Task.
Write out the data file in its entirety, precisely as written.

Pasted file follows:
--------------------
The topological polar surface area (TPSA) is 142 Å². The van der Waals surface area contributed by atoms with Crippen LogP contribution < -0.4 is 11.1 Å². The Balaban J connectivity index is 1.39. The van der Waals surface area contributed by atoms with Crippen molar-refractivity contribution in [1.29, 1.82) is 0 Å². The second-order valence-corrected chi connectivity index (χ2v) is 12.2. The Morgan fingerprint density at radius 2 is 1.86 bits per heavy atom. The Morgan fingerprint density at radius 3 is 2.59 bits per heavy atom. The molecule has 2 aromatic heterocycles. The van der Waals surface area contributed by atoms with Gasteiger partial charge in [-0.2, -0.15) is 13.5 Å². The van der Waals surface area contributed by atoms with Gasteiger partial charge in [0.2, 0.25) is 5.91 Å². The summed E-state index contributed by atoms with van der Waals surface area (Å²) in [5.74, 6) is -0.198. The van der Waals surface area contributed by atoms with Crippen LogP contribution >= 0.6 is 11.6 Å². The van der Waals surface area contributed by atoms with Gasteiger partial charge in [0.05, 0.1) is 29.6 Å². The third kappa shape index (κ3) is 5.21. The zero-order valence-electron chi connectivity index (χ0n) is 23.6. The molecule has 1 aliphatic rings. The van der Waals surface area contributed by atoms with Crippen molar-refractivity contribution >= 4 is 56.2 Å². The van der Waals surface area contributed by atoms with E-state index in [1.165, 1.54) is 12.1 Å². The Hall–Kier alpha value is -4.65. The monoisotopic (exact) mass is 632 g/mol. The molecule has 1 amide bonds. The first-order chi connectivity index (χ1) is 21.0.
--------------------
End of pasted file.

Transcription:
The topological polar surface area (TPSA) is 142 Å². The van der Waals surface area contributed by atoms with Crippen LogP contribution < -0.4 is 11.1 Å². The Balaban J connectivity index is 1.39. The van der Waals surface area contributed by atoms with Crippen molar-refractivity contribution in [1.29, 1.82) is 0 Å². The second-order valence-corrected chi connectivity index (χ2v) is 12.2. The Morgan fingerprint density at radius 2 is 1.86 bits per heavy atom. The Morgan fingerprint density at radius 3 is 2.59 bits per heavy atom. The molecule has 2 aromatic heterocycles. The van der Waals surface area contributed by atoms with Gasteiger partial charge in [-0.2, -0.15) is 13.5 Å². The van der Waals surface area contributed by atoms with Gasteiger partial charge in [0.2, 0.25) is 5.91 Å². The summed E-state index contributed by atoms with van der Waals surface area (Å²) in [5.74, 6) is -0.198. The van der Waals surface area contributed by atoms with Crippen LogP contribution >= 0.6 is 11.6 Å². The van der Waals surface area contributed by atoms with Gasteiger partial charge in [0.05, 0.1) is 29.6 Å². The third kappa shape index (κ3) is 5.21. The zero-order valence-electron chi connectivity index (χ0n) is 23.6. The molecule has 1 aliphatic rings. The van der Waals surface area contributed by atoms with Crippen molar-refractivity contribution >= 4 is 56.2 Å². The van der Waals surface area contributed by atoms with E-state index in [1.165, 1.54) is 12.1 Å². The Hall–Kier alpha value is -4.65. The monoisotopic (exact) mass is 632 g/mol. The molecule has 1 amide bonds. The first-order chi connectivity index (χ1) is 21.0.